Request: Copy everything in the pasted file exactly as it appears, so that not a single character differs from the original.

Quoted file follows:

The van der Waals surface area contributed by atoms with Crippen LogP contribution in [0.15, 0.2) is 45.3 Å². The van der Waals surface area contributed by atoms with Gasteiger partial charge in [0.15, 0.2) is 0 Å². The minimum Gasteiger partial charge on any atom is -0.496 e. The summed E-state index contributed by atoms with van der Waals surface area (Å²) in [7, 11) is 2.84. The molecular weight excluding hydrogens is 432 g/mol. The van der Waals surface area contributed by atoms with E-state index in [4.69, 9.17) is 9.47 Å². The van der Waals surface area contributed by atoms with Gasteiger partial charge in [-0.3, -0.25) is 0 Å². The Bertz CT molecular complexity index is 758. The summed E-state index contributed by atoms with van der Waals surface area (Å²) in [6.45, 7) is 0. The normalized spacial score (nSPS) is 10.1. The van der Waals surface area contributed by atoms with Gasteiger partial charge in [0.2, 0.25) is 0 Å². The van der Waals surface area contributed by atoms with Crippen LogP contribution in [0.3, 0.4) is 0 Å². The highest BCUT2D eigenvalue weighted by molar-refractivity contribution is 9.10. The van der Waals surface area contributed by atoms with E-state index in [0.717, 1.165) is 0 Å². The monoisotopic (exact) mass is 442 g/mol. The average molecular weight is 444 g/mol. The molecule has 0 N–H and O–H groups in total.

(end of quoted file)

The van der Waals surface area contributed by atoms with Crippen LogP contribution in [0.15, 0.2) is 45.3 Å². The van der Waals surface area contributed by atoms with Gasteiger partial charge in [0.15, 0.2) is 0 Å². The minimum Gasteiger partial charge on any atom is -0.496 e. The summed E-state index contributed by atoms with van der Waals surface area (Å²) in [7, 11) is 2.84. The molecular weight excluding hydrogens is 432 g/mol. The van der Waals surface area contributed by atoms with E-state index in [4.69, 9.17) is 9.47 Å². The van der Waals surface area contributed by atoms with Gasteiger partial charge in [-0.3, -0.25) is 0 Å². The Bertz CT molecular complexity index is 758. The summed E-state index contributed by atoms with van der Waals surface area (Å²) in [6.45, 7) is 0. The normalized spacial score (nSPS) is 10.1. The van der Waals surface area contributed by atoms with Gasteiger partial charge in [0.2, 0.25) is 0 Å². The van der Waals surface area contributed by atoms with Crippen LogP contribution in [0.3, 0.4) is 0 Å². The highest BCUT2D eigenvalue weighted by molar-refractivity contribution is 9.10. The van der Waals surface area contributed by atoms with E-state index in [0.717, 1.165) is 0 Å². The monoisotopic (exact) mass is 442 g/mol. The average molecular weight is 444 g/mol. The molecule has 0 N–H and O–H groups in total.